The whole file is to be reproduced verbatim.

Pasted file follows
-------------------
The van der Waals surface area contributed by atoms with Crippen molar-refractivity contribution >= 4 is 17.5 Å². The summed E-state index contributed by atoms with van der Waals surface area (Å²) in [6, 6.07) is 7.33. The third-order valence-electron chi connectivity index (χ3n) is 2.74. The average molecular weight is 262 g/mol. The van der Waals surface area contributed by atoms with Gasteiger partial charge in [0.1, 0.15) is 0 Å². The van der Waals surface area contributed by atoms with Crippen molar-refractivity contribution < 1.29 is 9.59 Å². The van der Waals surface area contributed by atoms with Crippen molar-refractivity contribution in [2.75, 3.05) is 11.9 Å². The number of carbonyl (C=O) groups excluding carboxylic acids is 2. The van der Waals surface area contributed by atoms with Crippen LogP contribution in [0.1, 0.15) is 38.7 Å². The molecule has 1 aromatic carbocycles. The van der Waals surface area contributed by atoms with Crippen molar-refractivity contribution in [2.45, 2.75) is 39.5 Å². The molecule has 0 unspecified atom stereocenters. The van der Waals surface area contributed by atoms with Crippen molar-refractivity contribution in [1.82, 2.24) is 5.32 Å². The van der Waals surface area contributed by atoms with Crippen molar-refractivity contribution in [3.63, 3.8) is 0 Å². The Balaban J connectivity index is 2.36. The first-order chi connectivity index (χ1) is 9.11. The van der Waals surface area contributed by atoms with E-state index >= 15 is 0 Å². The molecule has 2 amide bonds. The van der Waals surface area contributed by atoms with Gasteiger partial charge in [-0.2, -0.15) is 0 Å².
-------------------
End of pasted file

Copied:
The van der Waals surface area contributed by atoms with Crippen molar-refractivity contribution >= 4 is 17.5 Å². The summed E-state index contributed by atoms with van der Waals surface area (Å²) in [6, 6.07) is 7.33. The third-order valence-electron chi connectivity index (χ3n) is 2.74. The average molecular weight is 262 g/mol. The van der Waals surface area contributed by atoms with Gasteiger partial charge in [0.1, 0.15) is 0 Å². The van der Waals surface area contributed by atoms with Crippen molar-refractivity contribution < 1.29 is 9.59 Å². The van der Waals surface area contributed by atoms with Crippen molar-refractivity contribution in [2.75, 3.05) is 11.9 Å². The number of carbonyl (C=O) groups excluding carboxylic acids is 2. The van der Waals surface area contributed by atoms with Crippen LogP contribution in [0.1, 0.15) is 38.7 Å². The molecule has 1 aromatic carbocycles. The van der Waals surface area contributed by atoms with Crippen molar-refractivity contribution in [2.45, 2.75) is 39.5 Å². The molecule has 0 unspecified atom stereocenters. The van der Waals surface area contributed by atoms with Crippen molar-refractivity contribution in [1.82, 2.24) is 5.32 Å². The van der Waals surface area contributed by atoms with Crippen molar-refractivity contribution in [3.63, 3.8) is 0 Å². The Balaban J connectivity index is 2.36. The first-order chi connectivity index (χ1) is 9.11. The van der Waals surface area contributed by atoms with E-state index >= 15 is 0 Å². The molecule has 2 amide bonds. The van der Waals surface area contributed by atoms with Gasteiger partial charge in [-0.2, -0.15) is 0 Å².